- Hinduism claims that Karma is the only way to moksha (or release) – (Harold Coward (2003), Encyclopedia of Science of Religion, Karma)
- Buddhism claims that salvation is found in the caste system through the cycles of reincarnation (Collins, Steven (2010), Nirvana: Concept, Imagery, Narrative, Cambridge University Press)
- Islam claims that by following a strict set of rules (The 5 Pillars of Faith) that they can present their good works to Allah and be accepted into his presence (The Facts On Islam, By John Ankerberg, John Weldon, Dillon Burroughs, p.37)
- Judaism claims that only by following the Law of Moses a devout person can enter Heaven (Malekar, Ezekiel Isaac. “THE SPEAKING TREE: Concept of Salvation In Judaism”.)
I could keep going and going because the fact is that every religious belief system contains exclusivity. Even the Baha’i faith system breaks this by saying that all religions are equal, which is an exclusivist statement. If all faiths are equal then the claims that the systems make of exclusivity are unequal which makes them wrong in themselves.
The reality is that our culture wants everyone to be right so badly that they are willing to cut off their noses to spite their faces. Truth is always exclusive. I cannot tell my wife I love her only and another woman I love her only (when dealing with romantic love). Those statements are contradictory. If I love only my wife (romantically) then I cannot love anyone else. Truth is, by its very nature, exclusive. Of the options for truth presented, Jesus proves to have the greatest answer (because He is truth).
- The Balance of Love & Justice
The last part of this ‘three-legged stool’ we are fashioning is the idea that love and justice must have balance. Since these two things are part of the nature of God then He must present a scenario where both are applicable. Consider a loving father who has a disobedient child. To truly love to the child, the father must discipline the child. Otherwise, the child would go on in disobedience and have a poor life. The father loves the child and therefore will discipline them to put them on a right path once again.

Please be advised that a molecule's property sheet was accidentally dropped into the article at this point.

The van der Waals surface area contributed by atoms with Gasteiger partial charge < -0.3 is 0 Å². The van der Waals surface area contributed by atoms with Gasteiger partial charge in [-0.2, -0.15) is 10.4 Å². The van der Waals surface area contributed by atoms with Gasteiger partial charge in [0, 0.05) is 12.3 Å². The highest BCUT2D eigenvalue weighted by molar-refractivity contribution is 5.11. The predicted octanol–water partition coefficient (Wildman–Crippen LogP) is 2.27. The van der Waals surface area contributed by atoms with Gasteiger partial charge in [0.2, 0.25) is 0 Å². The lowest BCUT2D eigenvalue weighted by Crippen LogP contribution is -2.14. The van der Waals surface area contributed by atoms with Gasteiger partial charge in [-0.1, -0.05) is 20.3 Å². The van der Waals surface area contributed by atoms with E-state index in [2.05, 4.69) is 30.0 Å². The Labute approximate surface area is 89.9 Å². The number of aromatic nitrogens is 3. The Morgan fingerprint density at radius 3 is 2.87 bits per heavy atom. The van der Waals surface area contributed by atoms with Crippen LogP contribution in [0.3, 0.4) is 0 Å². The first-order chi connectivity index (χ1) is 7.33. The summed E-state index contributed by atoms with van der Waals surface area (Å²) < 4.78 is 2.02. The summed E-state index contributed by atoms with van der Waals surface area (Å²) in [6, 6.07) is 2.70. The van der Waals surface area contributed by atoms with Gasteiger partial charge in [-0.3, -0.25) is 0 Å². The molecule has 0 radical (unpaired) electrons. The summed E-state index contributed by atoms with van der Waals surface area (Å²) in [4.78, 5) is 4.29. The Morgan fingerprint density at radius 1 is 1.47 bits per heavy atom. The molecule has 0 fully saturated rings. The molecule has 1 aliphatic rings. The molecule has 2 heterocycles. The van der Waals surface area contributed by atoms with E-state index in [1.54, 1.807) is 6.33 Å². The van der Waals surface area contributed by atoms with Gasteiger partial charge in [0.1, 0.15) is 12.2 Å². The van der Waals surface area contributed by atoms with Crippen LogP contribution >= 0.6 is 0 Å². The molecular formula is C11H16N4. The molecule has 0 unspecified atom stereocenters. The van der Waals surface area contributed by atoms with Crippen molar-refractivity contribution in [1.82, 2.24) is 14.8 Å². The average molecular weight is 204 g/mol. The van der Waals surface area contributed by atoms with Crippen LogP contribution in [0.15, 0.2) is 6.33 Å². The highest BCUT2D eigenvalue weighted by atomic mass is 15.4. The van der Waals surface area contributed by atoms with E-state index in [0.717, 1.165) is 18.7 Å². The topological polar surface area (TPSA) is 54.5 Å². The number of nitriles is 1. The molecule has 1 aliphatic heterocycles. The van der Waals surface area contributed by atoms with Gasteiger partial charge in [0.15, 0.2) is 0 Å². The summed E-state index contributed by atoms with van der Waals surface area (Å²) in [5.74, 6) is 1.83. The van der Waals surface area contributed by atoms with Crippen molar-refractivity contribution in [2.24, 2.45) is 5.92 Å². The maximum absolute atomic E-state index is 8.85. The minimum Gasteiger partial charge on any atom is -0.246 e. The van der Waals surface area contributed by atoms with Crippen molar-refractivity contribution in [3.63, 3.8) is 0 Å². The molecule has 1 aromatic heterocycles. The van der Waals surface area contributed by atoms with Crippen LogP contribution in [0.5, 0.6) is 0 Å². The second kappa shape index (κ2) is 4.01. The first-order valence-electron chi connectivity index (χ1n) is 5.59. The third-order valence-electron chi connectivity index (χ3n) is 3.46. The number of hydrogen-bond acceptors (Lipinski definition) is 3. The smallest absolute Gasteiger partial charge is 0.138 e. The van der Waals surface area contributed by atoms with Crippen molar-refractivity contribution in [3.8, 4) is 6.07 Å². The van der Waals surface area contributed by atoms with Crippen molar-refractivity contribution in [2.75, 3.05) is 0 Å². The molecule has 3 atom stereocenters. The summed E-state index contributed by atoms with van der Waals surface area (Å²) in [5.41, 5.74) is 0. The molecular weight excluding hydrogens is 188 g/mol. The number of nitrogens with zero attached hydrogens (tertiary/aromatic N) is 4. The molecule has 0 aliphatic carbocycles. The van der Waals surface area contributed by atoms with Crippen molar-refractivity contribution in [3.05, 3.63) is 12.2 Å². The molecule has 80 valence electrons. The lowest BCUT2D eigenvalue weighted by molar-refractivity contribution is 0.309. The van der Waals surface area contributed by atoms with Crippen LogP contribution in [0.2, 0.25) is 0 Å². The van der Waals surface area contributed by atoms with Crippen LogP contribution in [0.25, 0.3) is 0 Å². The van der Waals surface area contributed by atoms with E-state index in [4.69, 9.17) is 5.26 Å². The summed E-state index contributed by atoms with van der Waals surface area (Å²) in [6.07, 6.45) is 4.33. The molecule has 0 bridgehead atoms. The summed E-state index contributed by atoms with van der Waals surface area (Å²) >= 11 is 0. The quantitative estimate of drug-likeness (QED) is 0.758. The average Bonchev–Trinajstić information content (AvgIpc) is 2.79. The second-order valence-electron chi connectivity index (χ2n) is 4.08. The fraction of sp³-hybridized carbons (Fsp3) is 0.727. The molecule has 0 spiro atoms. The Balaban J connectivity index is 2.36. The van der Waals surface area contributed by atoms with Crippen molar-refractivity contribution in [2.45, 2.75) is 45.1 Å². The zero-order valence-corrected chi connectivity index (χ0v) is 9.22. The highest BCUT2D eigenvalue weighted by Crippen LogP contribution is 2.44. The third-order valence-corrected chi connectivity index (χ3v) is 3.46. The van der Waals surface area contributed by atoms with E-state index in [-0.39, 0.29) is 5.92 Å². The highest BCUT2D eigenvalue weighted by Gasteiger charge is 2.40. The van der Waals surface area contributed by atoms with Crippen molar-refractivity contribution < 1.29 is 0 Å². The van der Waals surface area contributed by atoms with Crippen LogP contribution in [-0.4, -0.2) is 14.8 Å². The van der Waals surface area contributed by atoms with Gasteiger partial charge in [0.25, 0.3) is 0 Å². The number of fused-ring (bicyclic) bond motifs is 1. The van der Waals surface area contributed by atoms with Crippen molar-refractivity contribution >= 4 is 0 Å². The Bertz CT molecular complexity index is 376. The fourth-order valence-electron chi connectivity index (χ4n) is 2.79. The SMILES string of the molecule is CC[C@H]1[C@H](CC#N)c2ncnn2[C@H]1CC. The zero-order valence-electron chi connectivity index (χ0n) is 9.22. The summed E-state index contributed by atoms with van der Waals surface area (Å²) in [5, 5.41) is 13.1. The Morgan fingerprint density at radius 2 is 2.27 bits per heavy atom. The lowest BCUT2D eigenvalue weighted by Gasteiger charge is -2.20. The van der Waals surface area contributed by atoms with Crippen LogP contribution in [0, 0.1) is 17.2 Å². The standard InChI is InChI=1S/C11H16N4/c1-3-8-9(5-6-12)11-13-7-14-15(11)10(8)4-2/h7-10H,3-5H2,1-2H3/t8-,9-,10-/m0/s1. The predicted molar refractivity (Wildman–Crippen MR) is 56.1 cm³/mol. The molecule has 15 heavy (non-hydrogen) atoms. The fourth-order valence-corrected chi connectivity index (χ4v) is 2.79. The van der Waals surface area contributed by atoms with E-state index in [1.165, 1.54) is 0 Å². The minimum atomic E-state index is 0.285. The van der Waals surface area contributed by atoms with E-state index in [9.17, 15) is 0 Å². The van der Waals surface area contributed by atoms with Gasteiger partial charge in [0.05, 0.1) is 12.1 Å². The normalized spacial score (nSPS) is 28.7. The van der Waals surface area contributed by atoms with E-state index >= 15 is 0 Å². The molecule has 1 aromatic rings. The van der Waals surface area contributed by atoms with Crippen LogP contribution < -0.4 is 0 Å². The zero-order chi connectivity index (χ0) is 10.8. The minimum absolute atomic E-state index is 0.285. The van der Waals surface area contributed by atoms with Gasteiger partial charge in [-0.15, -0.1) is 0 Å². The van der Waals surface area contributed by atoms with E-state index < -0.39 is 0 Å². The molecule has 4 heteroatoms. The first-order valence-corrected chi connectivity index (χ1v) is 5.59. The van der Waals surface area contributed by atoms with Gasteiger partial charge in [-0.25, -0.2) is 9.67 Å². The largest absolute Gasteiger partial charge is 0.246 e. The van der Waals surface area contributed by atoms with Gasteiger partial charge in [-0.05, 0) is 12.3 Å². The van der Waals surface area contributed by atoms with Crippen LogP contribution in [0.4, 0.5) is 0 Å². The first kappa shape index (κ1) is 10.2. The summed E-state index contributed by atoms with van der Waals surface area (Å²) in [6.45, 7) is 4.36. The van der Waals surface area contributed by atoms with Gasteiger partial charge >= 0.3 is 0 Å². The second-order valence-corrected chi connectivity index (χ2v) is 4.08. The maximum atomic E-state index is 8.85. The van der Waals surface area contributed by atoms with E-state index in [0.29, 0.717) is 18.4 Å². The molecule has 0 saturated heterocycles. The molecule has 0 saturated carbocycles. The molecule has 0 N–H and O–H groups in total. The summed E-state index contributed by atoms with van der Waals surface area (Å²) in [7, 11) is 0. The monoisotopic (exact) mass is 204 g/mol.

This is a snapshot of what God has done. Since God is a just God, He must enforce the consequence for the disobedience we have done (aka sin). The penalty for sin is death (cf. Romans 6:23). However, since God is also love, He has presented away to have both justice and love in the world. He, Himself, paid the price and made the way for us to be right with God again. No other faith system finds balance between love and justice because they put the onus on humanity to accomplish their own salvation.
When we boil it down, no amount of right we do can ever pay for a wrong. Can a murderer spend their entire life doing good deeds and bring back the person they killed? Can a person spend a lifetime of charity in order to make up for a lie that destroys a life? No way; there is no amount of good that can make up for an evil we do. Only God could do that by restoring love and justice by living a perfect human life and still taking the punishment we deserved.
Consider this, every other faith system besides Christianity requires its followers to work their way to their salvation. With Hinduism and Buddhism you must live upright lives through many lives to pay off your karma or attain Nirvana. You must present your good deeds to God in Judaism and Islam if you hope for Heaven. The only way to God where God pays for humanity and makes the way is through Jesus.
Is salvation subjective? No way. There is only one way to God. Yet, rather than complaining that there is only one way to God, we should be rejoicing that there is a way at all! Let me paint one more illustration; if you had a sick child and the doctor told you that there was only one medicine that would save them, would you complain at there being only one option or would you rejoice that there was an option at all? We would rejoice! So too, should we rejoice that God has made a way for us to be right with him again through the life, death, and resurrection of Chris Jesus.